In the United States the public is involved in a deeply impassioned and important dialogue about weaknesses in our system of justice. Within the last two years a number of young black men have been killed in confrontations with officers from their own local police departments.
In all of these situations the public has perceived that unnecessary, excessive force and a rush to very bad judgment was used by police in situations that resulted in the death of unarmed and possibly innocent young men. In two of these cases the local prosecutor’s offices refused to indict the police officers of any kind of a crime. In one case the coroner ruled that the young man’s death was clearly a homicide.
The angry demonstrators in our streets are demanding that our justice system take stock of itself, and refer back to the American Dream: that Life, Liberty and the Pursuit of Happiness are our birthright. It would seem that these young men were denied this dream, certainly in their death and probably from their birth.
About four years ago a series of animated cartoons flooded the Internet amusing all who saw them by their irreverent and frankly alarming exposure of what really goes on inside a small local police department. They exposed the soft underbelly of small-town police culture. The YouTube cartoons were (probably) produced by a member of the Renton Police Department who found this interesting way to the hypocrisies, conflicts of interest, self-serving behaviors, and downright illegal habits that he found as commonplace inside his own work environment. At the time the cartoon animations struck us as profoundly important: the anonymity that the Internet provided this police officer allowed him to speak absolutely fearlessly, without the risk of internal retribution from those he was embarrassing. The viewer gets a fly on the wall account of what really goes on inside a small police department.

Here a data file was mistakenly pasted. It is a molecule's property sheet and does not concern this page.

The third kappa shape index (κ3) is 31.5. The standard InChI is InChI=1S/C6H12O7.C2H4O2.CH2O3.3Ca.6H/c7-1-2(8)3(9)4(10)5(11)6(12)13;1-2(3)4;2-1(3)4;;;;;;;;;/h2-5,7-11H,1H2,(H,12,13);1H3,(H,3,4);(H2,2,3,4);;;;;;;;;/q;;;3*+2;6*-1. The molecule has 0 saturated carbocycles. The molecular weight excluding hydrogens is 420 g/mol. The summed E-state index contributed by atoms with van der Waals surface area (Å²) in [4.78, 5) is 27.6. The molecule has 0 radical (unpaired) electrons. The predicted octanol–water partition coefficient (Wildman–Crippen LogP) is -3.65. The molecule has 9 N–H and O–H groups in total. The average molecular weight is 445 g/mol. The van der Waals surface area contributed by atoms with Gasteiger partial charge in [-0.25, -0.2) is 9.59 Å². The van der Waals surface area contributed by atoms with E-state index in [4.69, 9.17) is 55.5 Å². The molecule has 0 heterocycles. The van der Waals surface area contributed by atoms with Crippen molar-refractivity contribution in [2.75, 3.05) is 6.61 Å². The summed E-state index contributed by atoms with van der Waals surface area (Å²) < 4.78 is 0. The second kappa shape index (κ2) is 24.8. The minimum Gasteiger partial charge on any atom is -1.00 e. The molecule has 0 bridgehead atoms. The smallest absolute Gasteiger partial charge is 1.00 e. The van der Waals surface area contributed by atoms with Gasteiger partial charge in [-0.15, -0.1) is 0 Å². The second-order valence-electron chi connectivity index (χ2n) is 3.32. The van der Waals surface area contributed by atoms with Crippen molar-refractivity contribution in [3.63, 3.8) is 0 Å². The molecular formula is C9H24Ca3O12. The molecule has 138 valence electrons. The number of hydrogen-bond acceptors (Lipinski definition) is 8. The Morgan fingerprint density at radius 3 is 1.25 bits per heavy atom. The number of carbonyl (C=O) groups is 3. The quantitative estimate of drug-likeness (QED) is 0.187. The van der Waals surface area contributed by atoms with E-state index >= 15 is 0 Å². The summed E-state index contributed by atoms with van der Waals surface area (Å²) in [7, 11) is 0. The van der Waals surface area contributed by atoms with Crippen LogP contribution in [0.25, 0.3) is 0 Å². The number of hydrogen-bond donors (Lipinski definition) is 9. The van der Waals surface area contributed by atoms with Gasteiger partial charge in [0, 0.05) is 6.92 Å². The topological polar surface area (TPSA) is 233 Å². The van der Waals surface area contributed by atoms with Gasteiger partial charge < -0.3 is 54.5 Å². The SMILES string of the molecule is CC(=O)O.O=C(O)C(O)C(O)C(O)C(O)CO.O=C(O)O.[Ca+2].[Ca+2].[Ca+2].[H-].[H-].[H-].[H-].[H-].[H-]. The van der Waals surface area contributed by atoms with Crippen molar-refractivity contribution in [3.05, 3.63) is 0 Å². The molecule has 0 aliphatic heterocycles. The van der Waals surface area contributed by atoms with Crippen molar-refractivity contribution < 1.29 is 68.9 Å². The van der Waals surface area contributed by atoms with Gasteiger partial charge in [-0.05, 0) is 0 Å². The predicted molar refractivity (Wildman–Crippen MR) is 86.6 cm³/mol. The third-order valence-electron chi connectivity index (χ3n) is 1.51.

The incident opened a Pandora’s box of questions:
- Were the animations – though they named no individuals and no police force – a form of cyberstalking? Renton’s chief of police and city prosecutor thought so. https://cei.org/op-eds-articles/mrfuddlesticks-renton-police-department-and-online-civil-liberties
- Were the animators covered under First Amendment freedom-of-speech protection? The ACLU thought so. http://slog.thestranger.com/slog/archives/2011/08/04/aclu-wants-to-find-cartoonist-under-investigation-by-renton-police
- And did the incident usher in an Internet-buffered, repercussions-free form of whistle blowing by means of easily accessible easy-to-use freeware animation?
Maybe and maybe not.
Xtranormal, the company whose software was used to create the Renton animations is no longer active, though other freeware is out there. http://goanimate.com/video-maker-tips/saying-goodbye-to-xtranormal/
After being reportedly outed by YouTube and Google, two policemen involved in one of the animations were demoted. http://www.rentonreporter.com/news/127473778.html
We’re presenting a link back to these Renton police animated videos because we think they provide important insights for those people who are demanding a fundamental sea-change in the relationship between our communities, our police departments, and our system of justice in the United States.
We hope you will find these animated cartoons as amusing and as informative as we did.
Executive Director CRNI
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